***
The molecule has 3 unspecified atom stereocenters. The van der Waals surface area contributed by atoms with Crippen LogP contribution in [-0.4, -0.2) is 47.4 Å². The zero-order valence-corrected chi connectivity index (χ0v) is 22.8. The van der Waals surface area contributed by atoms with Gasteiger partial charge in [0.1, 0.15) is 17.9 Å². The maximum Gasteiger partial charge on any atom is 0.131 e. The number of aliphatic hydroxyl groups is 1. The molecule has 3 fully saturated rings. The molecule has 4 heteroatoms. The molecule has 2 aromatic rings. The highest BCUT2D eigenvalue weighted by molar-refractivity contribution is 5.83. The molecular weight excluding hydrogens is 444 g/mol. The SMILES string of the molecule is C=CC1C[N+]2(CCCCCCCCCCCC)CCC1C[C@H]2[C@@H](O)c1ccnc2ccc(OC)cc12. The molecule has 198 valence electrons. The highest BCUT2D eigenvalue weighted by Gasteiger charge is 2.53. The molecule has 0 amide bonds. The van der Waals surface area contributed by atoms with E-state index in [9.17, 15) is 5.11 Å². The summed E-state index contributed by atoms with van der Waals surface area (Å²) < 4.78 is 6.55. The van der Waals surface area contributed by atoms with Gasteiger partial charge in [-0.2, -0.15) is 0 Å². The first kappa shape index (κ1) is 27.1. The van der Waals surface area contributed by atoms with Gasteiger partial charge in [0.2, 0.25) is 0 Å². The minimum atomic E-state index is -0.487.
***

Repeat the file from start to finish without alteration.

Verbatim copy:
The molecule has 3 unspecified atom stereocenters. The van der Waals surface area contributed by atoms with Crippen LogP contribution in [-0.4, -0.2) is 47.4 Å². The zero-order valence-corrected chi connectivity index (χ0v) is 22.8. The van der Waals surface area contributed by atoms with Gasteiger partial charge in [0.1, 0.15) is 17.9 Å². The maximum Gasteiger partial charge on any atom is 0.131 e. The number of aliphatic hydroxyl groups is 1. The molecule has 3 fully saturated rings. The molecule has 4 heteroatoms. The molecule has 2 aromatic rings. The highest BCUT2D eigenvalue weighted by molar-refractivity contribution is 5.83. The molecular weight excluding hydrogens is 444 g/mol. The SMILES string of the molecule is C=CC1C[N+]2(CCCCCCCCCCCC)CCC1C[C@H]2[C@@H](O)c1ccnc2ccc(OC)cc12. The molecule has 198 valence electrons. The highest BCUT2D eigenvalue weighted by Gasteiger charge is 2.53. The molecule has 0 amide bonds. The van der Waals surface area contributed by atoms with E-state index in [9.17, 15) is 5.11 Å². The summed E-state index contributed by atoms with van der Waals surface area (Å²) < 4.78 is 6.55. The van der Waals surface area contributed by atoms with Gasteiger partial charge in [-0.2, -0.15) is 0 Å². The first kappa shape index (κ1) is 27.1. The van der Waals surface area contributed by atoms with Gasteiger partial charge in [0.2, 0.25) is 0 Å². The minimum atomic E-state index is -0.487.